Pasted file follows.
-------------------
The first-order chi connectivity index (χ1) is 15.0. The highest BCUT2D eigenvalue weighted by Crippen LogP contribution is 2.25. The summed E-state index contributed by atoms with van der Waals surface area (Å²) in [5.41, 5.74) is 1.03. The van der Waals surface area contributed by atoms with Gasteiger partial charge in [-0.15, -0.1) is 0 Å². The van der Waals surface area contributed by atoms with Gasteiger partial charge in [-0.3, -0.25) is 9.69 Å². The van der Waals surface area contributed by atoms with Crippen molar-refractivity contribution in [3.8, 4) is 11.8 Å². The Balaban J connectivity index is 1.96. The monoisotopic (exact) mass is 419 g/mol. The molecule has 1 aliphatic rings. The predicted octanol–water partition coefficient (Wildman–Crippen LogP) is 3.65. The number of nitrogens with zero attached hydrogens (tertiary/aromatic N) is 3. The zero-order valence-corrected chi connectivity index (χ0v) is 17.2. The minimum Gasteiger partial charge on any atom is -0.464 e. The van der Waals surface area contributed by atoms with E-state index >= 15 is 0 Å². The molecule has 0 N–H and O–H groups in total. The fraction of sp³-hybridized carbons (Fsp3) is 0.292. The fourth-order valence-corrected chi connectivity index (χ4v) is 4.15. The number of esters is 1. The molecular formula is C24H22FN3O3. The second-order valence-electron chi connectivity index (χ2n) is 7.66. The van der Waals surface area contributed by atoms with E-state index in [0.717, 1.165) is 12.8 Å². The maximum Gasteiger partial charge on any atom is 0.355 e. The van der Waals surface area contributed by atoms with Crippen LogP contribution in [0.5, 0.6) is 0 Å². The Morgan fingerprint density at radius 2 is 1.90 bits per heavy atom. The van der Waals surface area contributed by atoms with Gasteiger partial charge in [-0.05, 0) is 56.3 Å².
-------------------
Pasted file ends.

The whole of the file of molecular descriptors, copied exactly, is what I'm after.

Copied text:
The first-order chi connectivity index (χ1) is 15.0. The highest BCUT2D eigenvalue weighted by Crippen LogP contribution is 2.25. The summed E-state index contributed by atoms with van der Waals surface area (Å²) in [5.41, 5.74) is 1.03. The van der Waals surface area contributed by atoms with Gasteiger partial charge in [-0.15, -0.1) is 0 Å². The van der Waals surface area contributed by atoms with Gasteiger partial charge in [-0.3, -0.25) is 9.69 Å². The van der Waals surface area contributed by atoms with Crippen molar-refractivity contribution in [3.8, 4) is 11.8 Å². The Balaban J connectivity index is 1.96. The monoisotopic (exact) mass is 419 g/mol. The molecule has 1 aliphatic rings. The predicted octanol–water partition coefficient (Wildman–Crippen LogP) is 3.65. The number of nitrogens with zero attached hydrogens (tertiary/aromatic N) is 3. The zero-order valence-corrected chi connectivity index (χ0v) is 17.2. The minimum Gasteiger partial charge on any atom is -0.464 e. The van der Waals surface area contributed by atoms with E-state index >= 15 is 0 Å². The molecule has 0 N–H and O–H groups in total. The fraction of sp³-hybridized carbons (Fsp3) is 0.292. The fourth-order valence-corrected chi connectivity index (χ4v) is 4.15. The number of esters is 1. The molecular formula is C24H22FN3O3. The second-order valence-electron chi connectivity index (χ2n) is 7.66. The van der Waals surface area contributed by atoms with E-state index in [0.717, 1.165) is 12.8 Å². The maximum Gasteiger partial charge on any atom is 0.355 e. The van der Waals surface area contributed by atoms with Crippen LogP contribution in [0.5, 0.6) is 0 Å². The Morgan fingerprint density at radius 2 is 1.90 bits per heavy atom. The van der Waals surface area contributed by atoms with Gasteiger partial charge in [-0.05, 0) is 56.3 Å².